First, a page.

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Scalable platform UI apps with polyglot components (Intuit case Study)
Submitted by ranadeep bhuyan (@ranadeepbhuyan) on Thursday, 9 May 2019
Section: Full talk (40 mins) Session type: Demo Technical level: Intermediate
The talk followed by code snippets and demos will show how to develop a scalable and resilient platform of polyglot components and let developers write components/code with whatever languages and frameworks they like (reactjs, vue, ReasonML, dojo etc).
A case study will demonstrate how to overcome various architectural anit-paterns and challenges yet keeping things simple with options and solutions.
Co-existing monolithic application with a ‘modern’ polyglot ecosystem of broken down components and microservices is the reality of more than 90% of large software applications now.
These kind of polyglot ecosystem of components grows with a mesh of UI components and a set of large number of micro services in it, which creates multiple anti-patterns very easily in the architecture. The demonstration will cover micro front ends and micro services that co-exists in a loosely coupled ecosystem with learnings and best practices.
- How to architect a UI platform shell that holds polyglot components together
- How to isolate components so that they can be glued together to avoid decomposition in the future?
- Security and Performance best practices while developing polyglot UI components
- When to decide not to decompose a monolith, how to keep the balance
Context of the problem
Quickbooks was build during jQuery era. It has evolved since then and has gone through multiple platform changes. However, post era of MVC developer architected quickbooks using with components (building blocks) and allowed multiple frameworks and programming languages. Now a days we term it as a Polyglot application.
For example, WeComponents that are built using backbone, ES6, reactJS, DOJO etc are used in one web application powered by a set of microservices with nodeJS and Spring-boot in the backend. These ecosystems are gifts of hybrid technologies, easy available frameworks, libraries and servers. In general, a monolithic application grows with code and dependencies over a period of time unlike quickbooks, a polyglot application grows with a mesh of components and micro services and functional components in it.
Challenges with Polyglot ecosystems - examples
Reusability of components in such environments are less as they can have tightly coupled peer components that could create anti-patterns very easily - eg: dojo hui components - we can’t reuse them in a reactJS app or ES6.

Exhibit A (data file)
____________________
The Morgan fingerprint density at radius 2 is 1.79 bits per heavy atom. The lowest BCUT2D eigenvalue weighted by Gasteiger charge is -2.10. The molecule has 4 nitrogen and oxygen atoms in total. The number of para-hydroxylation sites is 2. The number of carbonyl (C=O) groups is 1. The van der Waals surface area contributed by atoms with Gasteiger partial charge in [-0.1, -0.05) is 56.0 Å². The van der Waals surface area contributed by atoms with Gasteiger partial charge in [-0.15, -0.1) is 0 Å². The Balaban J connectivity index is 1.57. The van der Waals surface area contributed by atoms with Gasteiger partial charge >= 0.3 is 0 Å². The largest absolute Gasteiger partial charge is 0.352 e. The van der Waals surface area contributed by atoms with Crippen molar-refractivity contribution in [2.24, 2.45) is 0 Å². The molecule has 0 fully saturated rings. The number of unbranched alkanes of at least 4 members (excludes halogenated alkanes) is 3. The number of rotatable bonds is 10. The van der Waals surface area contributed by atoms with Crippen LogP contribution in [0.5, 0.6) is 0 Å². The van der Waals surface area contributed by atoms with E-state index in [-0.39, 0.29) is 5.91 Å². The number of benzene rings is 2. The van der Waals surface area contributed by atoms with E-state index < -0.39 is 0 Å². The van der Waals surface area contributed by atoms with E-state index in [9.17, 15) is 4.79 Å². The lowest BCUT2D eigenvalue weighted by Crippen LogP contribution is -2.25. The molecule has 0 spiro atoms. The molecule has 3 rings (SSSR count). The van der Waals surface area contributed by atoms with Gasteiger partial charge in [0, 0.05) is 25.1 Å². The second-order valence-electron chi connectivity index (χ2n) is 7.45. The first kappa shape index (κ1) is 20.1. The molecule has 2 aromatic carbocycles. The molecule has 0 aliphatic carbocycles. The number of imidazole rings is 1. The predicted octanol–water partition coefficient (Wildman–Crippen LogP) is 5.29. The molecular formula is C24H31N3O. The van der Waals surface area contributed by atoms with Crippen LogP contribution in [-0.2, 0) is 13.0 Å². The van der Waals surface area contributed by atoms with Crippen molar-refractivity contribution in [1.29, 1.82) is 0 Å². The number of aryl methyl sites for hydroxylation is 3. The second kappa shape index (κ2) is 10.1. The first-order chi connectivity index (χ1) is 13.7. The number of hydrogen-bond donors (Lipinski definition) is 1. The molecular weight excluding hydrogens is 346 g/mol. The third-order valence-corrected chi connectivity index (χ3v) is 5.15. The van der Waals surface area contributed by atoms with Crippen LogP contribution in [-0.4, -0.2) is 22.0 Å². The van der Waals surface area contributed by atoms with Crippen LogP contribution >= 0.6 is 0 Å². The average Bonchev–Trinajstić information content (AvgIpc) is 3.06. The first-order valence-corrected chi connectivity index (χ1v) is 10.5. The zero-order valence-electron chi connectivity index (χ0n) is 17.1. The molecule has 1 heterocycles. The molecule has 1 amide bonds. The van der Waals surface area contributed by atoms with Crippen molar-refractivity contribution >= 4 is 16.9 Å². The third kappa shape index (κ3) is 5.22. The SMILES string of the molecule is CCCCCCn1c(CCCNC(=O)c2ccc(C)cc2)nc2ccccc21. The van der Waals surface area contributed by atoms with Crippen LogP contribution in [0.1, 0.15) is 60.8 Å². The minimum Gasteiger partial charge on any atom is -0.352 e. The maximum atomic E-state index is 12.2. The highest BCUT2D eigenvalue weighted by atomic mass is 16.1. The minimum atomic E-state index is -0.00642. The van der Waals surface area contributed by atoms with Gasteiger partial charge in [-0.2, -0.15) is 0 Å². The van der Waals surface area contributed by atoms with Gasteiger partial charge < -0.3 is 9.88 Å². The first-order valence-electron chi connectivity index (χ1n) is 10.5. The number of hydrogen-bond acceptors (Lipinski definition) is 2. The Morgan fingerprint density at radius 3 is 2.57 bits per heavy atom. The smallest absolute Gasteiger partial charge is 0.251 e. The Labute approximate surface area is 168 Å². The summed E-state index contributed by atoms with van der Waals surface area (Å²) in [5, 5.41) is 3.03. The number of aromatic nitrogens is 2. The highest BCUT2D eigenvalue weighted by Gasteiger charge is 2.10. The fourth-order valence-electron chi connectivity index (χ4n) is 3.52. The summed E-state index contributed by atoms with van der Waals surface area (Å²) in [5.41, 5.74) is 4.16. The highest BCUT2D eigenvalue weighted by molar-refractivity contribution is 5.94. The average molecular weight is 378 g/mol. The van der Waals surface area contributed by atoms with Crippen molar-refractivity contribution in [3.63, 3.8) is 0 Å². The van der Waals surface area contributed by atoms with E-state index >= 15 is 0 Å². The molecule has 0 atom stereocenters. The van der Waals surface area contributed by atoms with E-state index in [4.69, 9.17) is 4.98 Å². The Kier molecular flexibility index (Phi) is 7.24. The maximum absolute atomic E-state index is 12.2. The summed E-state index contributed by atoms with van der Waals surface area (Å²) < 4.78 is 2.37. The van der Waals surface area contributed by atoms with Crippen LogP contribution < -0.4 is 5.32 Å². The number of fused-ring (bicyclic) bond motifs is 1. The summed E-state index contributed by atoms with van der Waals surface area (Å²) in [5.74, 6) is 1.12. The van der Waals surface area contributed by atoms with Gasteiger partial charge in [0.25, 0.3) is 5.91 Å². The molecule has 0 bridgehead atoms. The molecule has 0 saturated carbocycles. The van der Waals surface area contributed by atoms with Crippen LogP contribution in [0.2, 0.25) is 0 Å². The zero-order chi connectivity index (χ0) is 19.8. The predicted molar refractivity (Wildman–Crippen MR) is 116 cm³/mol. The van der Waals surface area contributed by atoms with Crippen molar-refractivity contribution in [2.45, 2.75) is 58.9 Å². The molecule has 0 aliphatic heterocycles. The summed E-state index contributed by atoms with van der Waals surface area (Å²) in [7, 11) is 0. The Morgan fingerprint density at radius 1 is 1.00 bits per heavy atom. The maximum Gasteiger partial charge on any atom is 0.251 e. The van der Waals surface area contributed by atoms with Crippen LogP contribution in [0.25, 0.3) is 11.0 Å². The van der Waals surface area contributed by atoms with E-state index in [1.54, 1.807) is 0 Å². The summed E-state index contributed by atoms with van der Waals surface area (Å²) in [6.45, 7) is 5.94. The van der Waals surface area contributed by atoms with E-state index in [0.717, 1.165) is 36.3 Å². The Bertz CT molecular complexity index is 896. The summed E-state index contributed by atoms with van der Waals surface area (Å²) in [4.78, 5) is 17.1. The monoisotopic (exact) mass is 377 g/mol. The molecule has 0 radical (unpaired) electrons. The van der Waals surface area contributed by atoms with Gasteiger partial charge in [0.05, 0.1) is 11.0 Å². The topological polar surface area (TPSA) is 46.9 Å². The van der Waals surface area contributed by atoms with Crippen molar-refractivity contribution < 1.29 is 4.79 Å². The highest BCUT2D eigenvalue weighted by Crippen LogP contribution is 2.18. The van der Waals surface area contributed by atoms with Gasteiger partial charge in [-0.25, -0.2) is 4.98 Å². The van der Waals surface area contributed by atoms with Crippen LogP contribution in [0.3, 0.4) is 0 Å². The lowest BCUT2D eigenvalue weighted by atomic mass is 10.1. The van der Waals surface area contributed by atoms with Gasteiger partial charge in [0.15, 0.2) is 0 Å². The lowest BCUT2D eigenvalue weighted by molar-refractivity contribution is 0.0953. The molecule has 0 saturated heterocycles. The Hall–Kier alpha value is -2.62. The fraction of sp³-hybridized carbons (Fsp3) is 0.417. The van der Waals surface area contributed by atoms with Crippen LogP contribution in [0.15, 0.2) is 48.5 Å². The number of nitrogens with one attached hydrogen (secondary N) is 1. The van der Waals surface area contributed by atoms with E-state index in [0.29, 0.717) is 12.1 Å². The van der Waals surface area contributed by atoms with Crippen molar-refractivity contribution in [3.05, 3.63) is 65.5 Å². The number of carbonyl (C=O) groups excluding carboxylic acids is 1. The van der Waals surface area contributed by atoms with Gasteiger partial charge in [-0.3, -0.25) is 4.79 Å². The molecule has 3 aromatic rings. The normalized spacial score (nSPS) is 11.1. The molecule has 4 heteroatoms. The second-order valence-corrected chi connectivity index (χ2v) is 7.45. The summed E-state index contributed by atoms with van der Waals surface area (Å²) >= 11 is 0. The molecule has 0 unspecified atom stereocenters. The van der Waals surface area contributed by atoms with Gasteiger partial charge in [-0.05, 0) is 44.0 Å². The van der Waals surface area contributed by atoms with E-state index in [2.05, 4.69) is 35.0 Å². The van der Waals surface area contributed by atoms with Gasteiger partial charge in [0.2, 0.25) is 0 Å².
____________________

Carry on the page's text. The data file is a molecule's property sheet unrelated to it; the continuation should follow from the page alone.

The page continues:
Mesh of components or micro services with overlapping features/functionalists are also anti patterns for single responsibility principles. Poor Discoverability leads to create clones. Killing a clone is difficult as that requires complex migration of live customers.
- Components with dojo, backbone and reactJS - case study
Web applications evolves over a period of time. We have been lucky to reset our technology stacks in every 24 to 30 months. This has added complexity in managing the load patterns on our web pages with all of these libraries, frameworks.
Architects and Developers are almost always free to choose their tech stacks based on some rational and need of the hour while solving for customers. We all love to explore and tend to use cutting edge technologies whenever it was relevant.
- Costs of tech stack upgrade
- Architect around a specific UI framework
- Adding new features to UI Plugins (components) was time taking.
- Major plugins become monolithic easily
- Manage multiple monolithic code bases
- Centranized Eventing bottleneck
Problems we solved
- Loose Coupling
- Improve memory management
- Avoiding anti patterns
- Embrace Web components standard
- Allow framework to be extended
- Improve developer experience as well as user experience
- Quick go to market, world class monitoring and post launch support.
- Componentization reduces the risk of down time of critical lifelines of components.
- Co-existing web-assembly and Vue.js components
- A quick coding and create both components
Some idea about front-end technologies
Ranadeep is a full stack engineer at Intuit. He contributes to design, development and architecture of solutions for complex engineering problems for QuickBooks and it’s customers.